Urban Ministry Among the Poor? Finally, an Answer

Urban Ministry Among the Poor? Finally, an Answer June 18, 2019

When a couple of authors from the Voices Rising team contacted me to see if I might be interested in featuring their book for Author Tuesday, I couldn’t say YES fast enough. Not only do I believe in the work Servant Partners does around the world, but I believe in the stories BEHIND the work. Enjoy this interview with one of the authors, Janet Singleterry, below. 

Tell us a bit about yourself, will you? My name is Janet Balasiri Singleterry, and I currently live in the Guadalupe Washington neighborhood in San Jose, CA with my husband Andy as well as my informal foster daughter, Nayeli. My chapter in our book shared a bit more about our family situation. I work on staff with an organization called Servant Partners that work alongside urban poor neighborhoods around the world.

Let’s talk about your book: what, in a nutshell, is your book about anyway? Voices Rising is a compilation of 13 essays written by women of color who are serving missionally and incarnationally in slum communities and under-resources neighborhoods within the United States and internationally.

Do tell, what was the inspiration behind it? My co-editor and I had been engaging in urban ministry for over a decade and realized that all the books we had seen or read on the topic of incarnationally ministry among the urban poor were written by white men. We knew that there was a variety of story and experience that were being missed, so we wanted to gather women of color who could share their stories and the wisdom of their experiences.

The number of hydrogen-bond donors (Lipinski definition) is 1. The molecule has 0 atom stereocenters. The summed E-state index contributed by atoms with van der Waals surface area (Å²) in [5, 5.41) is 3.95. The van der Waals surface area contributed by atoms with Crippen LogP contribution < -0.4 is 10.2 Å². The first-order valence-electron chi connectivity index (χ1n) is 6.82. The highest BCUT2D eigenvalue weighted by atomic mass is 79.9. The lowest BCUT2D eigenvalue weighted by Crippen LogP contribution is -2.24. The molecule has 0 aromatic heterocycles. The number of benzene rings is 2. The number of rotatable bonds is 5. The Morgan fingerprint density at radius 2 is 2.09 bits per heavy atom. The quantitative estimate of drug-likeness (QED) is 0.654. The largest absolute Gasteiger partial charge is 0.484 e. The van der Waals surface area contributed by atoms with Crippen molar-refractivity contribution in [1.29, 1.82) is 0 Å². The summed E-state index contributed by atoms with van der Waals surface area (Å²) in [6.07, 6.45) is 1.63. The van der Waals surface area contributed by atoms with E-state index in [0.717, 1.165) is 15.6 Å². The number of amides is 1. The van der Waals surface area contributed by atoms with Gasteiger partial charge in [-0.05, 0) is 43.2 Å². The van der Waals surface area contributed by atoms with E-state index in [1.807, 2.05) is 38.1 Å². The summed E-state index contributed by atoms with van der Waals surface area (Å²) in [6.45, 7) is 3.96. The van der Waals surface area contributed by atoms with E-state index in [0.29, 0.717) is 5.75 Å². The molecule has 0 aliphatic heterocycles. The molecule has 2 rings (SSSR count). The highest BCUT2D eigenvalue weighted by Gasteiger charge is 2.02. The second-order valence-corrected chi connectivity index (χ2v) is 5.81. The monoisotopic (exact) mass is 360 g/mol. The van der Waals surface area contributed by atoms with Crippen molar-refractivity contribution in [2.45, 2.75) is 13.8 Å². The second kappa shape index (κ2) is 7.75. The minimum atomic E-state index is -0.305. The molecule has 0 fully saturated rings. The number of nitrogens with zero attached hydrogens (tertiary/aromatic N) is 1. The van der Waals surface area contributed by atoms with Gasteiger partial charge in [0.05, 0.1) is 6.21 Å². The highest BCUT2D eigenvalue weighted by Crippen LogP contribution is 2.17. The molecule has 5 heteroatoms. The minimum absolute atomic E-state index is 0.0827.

How do you hope readers will be changed by your words, and also, how have you been changed by writing the book? We hope that a variety of people will read our book, but we intended it as a way of inspiration for young women of color who might consider work in full-time missions or urban ministry to find themselves reflected back in our stories and the telling of our calling. Because many of us write from a place that is raw and still in process, it allows the reader to wrestle with us in the midst of questions around our work and our family life and our relationship with the Church. We hope others who are not women of color might be blessed by the reading of this book as encouragement through experiencing the diverse and under-represented perspectives in the book.

Shabrae Jackson Krieg

We oftentimes talk about “coloring outside the lines” on this blog: so, how do you hope your book will help readers color outside the lines? To me, “coloring in the lines” is what I’m comfortable with. I grew up outlining in heavy-handed crayon first, then coloring within that boundary. “Outside the lines” is challenging myself to go beyond what is comfortable and known to experience what is new and unknown. Because there are women of so many varying cultural and ethnic backgrounds as well as their diverse geographic locations currently as they live out their calling, it seems as though each and every reader will find some new and eye-opening perspective from which they might be able to learn and grow.

How and where can we find you on the Internet? Check out Servant Partners, or better yet, buy our book!

Friends, Voices Rising is a necessary GEM …and I don’t say that lightly. I admire the work these women do out on the frontlines, so head over to your favorite bookseller and pick up a copy of the essay collection today. Otherwise, if you’d like to win a copy, leave a comment here and look for the feature on my Instagram account soon! 

*Post contains Amazon Affiliate links

 

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